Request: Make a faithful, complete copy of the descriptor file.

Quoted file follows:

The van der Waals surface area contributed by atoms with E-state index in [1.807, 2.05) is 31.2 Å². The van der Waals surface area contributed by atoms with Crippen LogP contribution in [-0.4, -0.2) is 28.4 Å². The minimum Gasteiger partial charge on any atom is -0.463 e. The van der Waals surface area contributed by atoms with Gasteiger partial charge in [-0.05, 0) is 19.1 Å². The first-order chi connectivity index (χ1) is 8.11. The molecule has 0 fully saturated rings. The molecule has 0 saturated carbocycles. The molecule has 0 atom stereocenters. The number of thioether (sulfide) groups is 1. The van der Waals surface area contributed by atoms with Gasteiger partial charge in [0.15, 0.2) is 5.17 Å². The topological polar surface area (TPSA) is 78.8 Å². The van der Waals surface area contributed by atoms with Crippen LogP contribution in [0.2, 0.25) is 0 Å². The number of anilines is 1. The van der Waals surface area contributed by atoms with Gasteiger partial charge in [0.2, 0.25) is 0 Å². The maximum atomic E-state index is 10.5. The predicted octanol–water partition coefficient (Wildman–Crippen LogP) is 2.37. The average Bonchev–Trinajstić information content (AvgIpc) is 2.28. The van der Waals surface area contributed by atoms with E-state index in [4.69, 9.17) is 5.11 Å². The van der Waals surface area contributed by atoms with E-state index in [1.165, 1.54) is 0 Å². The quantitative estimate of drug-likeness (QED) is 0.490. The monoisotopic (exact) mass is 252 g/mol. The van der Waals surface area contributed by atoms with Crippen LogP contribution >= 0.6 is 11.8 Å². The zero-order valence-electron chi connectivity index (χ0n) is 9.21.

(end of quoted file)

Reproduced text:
The van der Waals surface area contributed by atoms with E-state index in [1.807, 2.05) is 31.2 Å². The van der Waals surface area contributed by atoms with Crippen LogP contribution in [-0.4, -0.2) is 28.4 Å². The minimum Gasteiger partial charge on any atom is -0.463 e. The van der Waals surface area contributed by atoms with Gasteiger partial charge in [-0.05, 0) is 19.1 Å². The first-order chi connectivity index (χ1) is 8.11. The molecule has 0 fully saturated rings. The molecule has 0 saturated carbocycles. The molecule has 0 atom stereocenters. The number of thioether (sulfide) groups is 1. The van der Waals surface area contributed by atoms with Gasteiger partial charge in [0.15, 0.2) is 5.17 Å². The topological polar surface area (TPSA) is 78.8 Å². The van der Waals surface area contributed by atoms with Crippen LogP contribution in [0.2, 0.25) is 0 Å². The number of anilines is 1. The van der Waals surface area contributed by atoms with Gasteiger partial charge in [0.2, 0.25) is 0 Å². The maximum atomic E-state index is 10.5. The predicted octanol–water partition coefficient (Wildman–Crippen LogP) is 2.37. The average Bonchev–Trinajstić information content (AvgIpc) is 2.28. The van der Waals surface area contributed by atoms with E-state index in [4.69, 9.17) is 5.11 Å². The van der Waals surface area contributed by atoms with E-state index in [1.165, 1.54) is 0 Å². The quantitative estimate of drug-likeness (QED) is 0.490. The monoisotopic (exact) mass is 252 g/mol. The van der Waals surface area contributed by atoms with Crippen LogP contribution >= 0.6 is 11.8 Å². The zero-order valence-electron chi connectivity index (χ0n) is 9.21.